09-28-2009, 07:10 AM

Mama Alanna
09-29-2009, 09:37 PM
Kudzu will even smother out wild blackberries.

09-29-2009, 10:43 PM

Introduction to Kudzu
The three parts of the kudzu plant that are edible are the:

Young leaves and vine tips,

Flower blossoms, and


Look for a kudzu plant that is NOT near a highway where it will be contaminated by dust and automobile exhaust fumes. Also avoid kudzu that has been sprayed with deadly chemicals to control the growth of the evasive plant.

Beware of insects, birds, spiders, and wild animals that frequently live in kudzu patches. Talk loudly when approaching a kudzu patch to give the critters a chance to depart before you arrive. Bees also love the flower blossoms so do not provoke them.

Wear long pants, a long sleeve shirt, shoes, gloves, and a hat when harvesting kudzu.

AVOID poison ivy and poison oak, which resembles kudzu.


Kudzu Leaves and Vine Tips
In the early spring and throughout the growing season, harvest the very end of an established kudzu vine where the new growth is forming small shoots and young leaves (called runners). Only the young leaves and vine tips are tender enough for human consumption. The older leaves and vines are too tough for the human digestive system.

Wash the kudzu thoroughly in cool water. Then soak the kudzu for 20 minutes in some clean cool water with a little salt added. Rinse and drain. Process immediately or store in the refrigerator for 3 to 4 days in an airtight container.

Kudzu leaves have a soft fuzz on them. The fuzz is offensive to most people when eaten raw. The fuzz wilts quickly when cooked. Therefore, briefly dip the fresh leaves in some boiling water and then immediately dip in cold water. The fuzz will wilt, the appearance of the leaves will change, but the taste will not have changed.

Kudzu Leaf Recipes

Kudzu leaves and tender vine tips may be boiled the same way you boil spinach.

Boiled kudzu leaves mix well with other cooked greens including spinach and young poke sallet leaves. (Note: Young poke sallet leaves must be boiled three times in clean water prior to eating.)

Boiled kudzu leaves blend well with cooked rice and many cooked wild meats.

Fresh kudzu leaves may be processed in a pressure cooker following a spinach canning recipe, and stored in canning jars for future consumption.


Kudzu Flower Blossoms
Kudzu blooms from late July through September, depending on the climate and location. The most common species in the United States has magenta and reddish purple flowers that resemble a wisteria. A less common variety has white blossoms.

Kudzu flowers smell like ripe grapes. However, the blossoms do NOT taste like grapes. They have a unique flavor that is just a little bit sweet.

The flowers are sometimes hidden behind the green leaves. Pick the flowers when they are dry (not covered with the morning dew or rain). You may just pick the flowers, but it is usually easier to cut the entire flower raceme of blossoms and then remove the individual flowers later. Wash the flowers gently but thoroughly in cool water and then drain. They will remain fresh for one day. Or freeze them for future consumption.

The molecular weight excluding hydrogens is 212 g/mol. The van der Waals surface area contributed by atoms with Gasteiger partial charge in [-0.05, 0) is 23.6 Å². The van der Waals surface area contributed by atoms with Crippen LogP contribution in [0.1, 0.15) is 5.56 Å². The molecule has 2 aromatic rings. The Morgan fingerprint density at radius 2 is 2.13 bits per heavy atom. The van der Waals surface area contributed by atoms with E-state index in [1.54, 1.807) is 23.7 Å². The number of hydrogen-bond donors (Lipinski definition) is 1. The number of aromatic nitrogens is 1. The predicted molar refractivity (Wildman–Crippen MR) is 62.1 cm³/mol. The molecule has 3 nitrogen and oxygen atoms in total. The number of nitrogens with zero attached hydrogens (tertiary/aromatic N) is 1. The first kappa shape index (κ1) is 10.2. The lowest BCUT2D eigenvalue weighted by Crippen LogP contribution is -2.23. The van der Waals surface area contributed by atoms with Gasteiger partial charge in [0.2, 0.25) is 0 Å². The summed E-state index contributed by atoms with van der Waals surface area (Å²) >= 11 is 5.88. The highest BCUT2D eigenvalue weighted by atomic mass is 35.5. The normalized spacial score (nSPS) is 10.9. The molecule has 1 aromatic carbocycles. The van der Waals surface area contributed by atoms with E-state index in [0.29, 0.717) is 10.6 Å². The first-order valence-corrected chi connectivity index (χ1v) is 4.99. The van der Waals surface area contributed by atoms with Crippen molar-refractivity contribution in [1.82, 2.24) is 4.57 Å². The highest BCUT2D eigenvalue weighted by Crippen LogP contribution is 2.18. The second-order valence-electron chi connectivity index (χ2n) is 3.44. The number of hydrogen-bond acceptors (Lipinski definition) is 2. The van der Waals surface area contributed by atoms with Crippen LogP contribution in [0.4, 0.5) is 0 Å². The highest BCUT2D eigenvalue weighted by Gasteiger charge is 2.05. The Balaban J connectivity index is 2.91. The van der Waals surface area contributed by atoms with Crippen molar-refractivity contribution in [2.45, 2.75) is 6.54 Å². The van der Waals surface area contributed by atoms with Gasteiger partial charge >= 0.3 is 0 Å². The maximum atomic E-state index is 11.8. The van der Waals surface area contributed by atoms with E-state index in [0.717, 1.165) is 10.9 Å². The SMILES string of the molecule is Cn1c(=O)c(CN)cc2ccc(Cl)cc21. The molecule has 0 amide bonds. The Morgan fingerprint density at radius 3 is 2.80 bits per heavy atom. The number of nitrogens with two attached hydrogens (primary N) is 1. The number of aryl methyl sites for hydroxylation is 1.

Kudzu Flower Salad
Kudzu flowers may be eaten plain or as part of a salad or other dish.

Kudzu Flower Tea
Pour a cup of boiling water over 1/4 cup fresh flowers and let it steep for 4 or 5 minutes. Strain and drink.

Kudzu Flower Wine
4 quarts well water 6 quarts fresh kudzu blossoms yeast
4 cups sugar 1 gallon jug 1 balloon

Pick kudzu blossoms when they are dry (mid-day). Rinse in running water to remove any foreign particles, dirt, or dust. Pour three quarts of boiling water over the blossoms and stir. Put a lid on the container and stir twice a day for four days.
Strain the liquid through a clean cloth. Press the blossoms to get all the liquid from them. Add four cups sugar. Dissolve yeast in lukewarm water. Pour the dissolved yeast into the liquid. Stir well. Cover and let it stand for five days. Then transfer to a one-gallon jug. Add enough well water to bring the liquid within two inches below the neck of the jug. Attach the balloon to the top of the jug. Place jug in a cool dark place that is between 65° F to 75° F.
Periodically gently loosen the balloon and allow the gas to escape and then replace the balloon firmly on the neck of the jug. In approximately six weeks the balloon will stop expanding and the wine is done. Strain the wine through a clean cloth and transfer it to airtight bottles. (Optional: Drop five raisins into each one-gallon bottle.) Cork each bottle tightly. Allow it to sit for an additional six to twelve months before drinking.


Kudzu Roots
Kudzu roots are normally harvested in the winter months. Only a kudzu root that was started from a seedling will produce a root that contains a good quantity and quality of starch. Good kudzu starch roots may weigh up to 200 pounds and be as long as 8 feet. The vast majority of kudzu roots are formed when an established vine touches the ground. Most of the roots growing near the surface are NOT high quality. Most kudzu roots look like tree roots and are NOT edible.